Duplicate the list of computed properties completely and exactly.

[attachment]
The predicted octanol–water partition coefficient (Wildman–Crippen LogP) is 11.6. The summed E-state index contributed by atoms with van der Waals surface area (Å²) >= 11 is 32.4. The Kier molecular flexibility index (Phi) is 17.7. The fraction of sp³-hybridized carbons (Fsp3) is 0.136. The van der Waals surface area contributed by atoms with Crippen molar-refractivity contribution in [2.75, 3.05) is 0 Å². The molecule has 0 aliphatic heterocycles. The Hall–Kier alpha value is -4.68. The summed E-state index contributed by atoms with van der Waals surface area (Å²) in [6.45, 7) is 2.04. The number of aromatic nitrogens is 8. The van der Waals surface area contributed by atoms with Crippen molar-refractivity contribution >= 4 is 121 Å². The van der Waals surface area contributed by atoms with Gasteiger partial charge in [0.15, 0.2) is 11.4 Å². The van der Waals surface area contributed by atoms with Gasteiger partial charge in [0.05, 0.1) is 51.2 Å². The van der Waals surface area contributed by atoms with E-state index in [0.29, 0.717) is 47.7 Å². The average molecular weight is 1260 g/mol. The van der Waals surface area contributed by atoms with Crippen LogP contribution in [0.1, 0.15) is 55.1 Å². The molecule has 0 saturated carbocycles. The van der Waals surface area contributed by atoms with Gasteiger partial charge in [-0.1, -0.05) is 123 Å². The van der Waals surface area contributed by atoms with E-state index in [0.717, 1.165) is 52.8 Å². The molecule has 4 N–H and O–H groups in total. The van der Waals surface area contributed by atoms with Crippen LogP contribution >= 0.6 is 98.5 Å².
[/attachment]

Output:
The predicted octanol–water partition coefficient (Wildman–Crippen LogP) is 11.6. The summed E-state index contributed by atoms with van der Waals surface area (Å²) >= 11 is 32.4. The Kier molecular flexibility index (Phi) is 17.7. The fraction of sp³-hybridized carbons (Fsp3) is 0.136. The van der Waals surface area contributed by atoms with Crippen molar-refractivity contribution in [2.75, 3.05) is 0 Å². The molecule has 0 aliphatic heterocycles. The Hall–Kier alpha value is -4.68. The summed E-state index contributed by atoms with van der Waals surface area (Å²) in [6.45, 7) is 2.04. The number of aromatic nitrogens is 8. The van der Waals surface area contributed by atoms with Crippen molar-refractivity contribution >= 4 is 121 Å². The van der Waals surface area contributed by atoms with Gasteiger partial charge in [0.15, 0.2) is 11.4 Å². The van der Waals surface area contributed by atoms with Gasteiger partial charge in [0.05, 0.1) is 51.2 Å². The van der Waals surface area contributed by atoms with E-state index in [0.29, 0.717) is 47.7 Å². The average molecular weight is 1260 g/mol. The van der Waals surface area contributed by atoms with Crippen LogP contribution in [0.1, 0.15) is 55.1 Å². The molecule has 0 saturated carbocycles. The van der Waals surface area contributed by atoms with Gasteiger partial charge in [-0.1, -0.05) is 123 Å². The van der Waals surface area contributed by atoms with E-state index in [0.717, 1.165) is 52.8 Å². The molecule has 4 N–H and O–H groups in total. The van der Waals surface area contributed by atoms with Crippen LogP contribution >= 0.6 is 98.5 Å².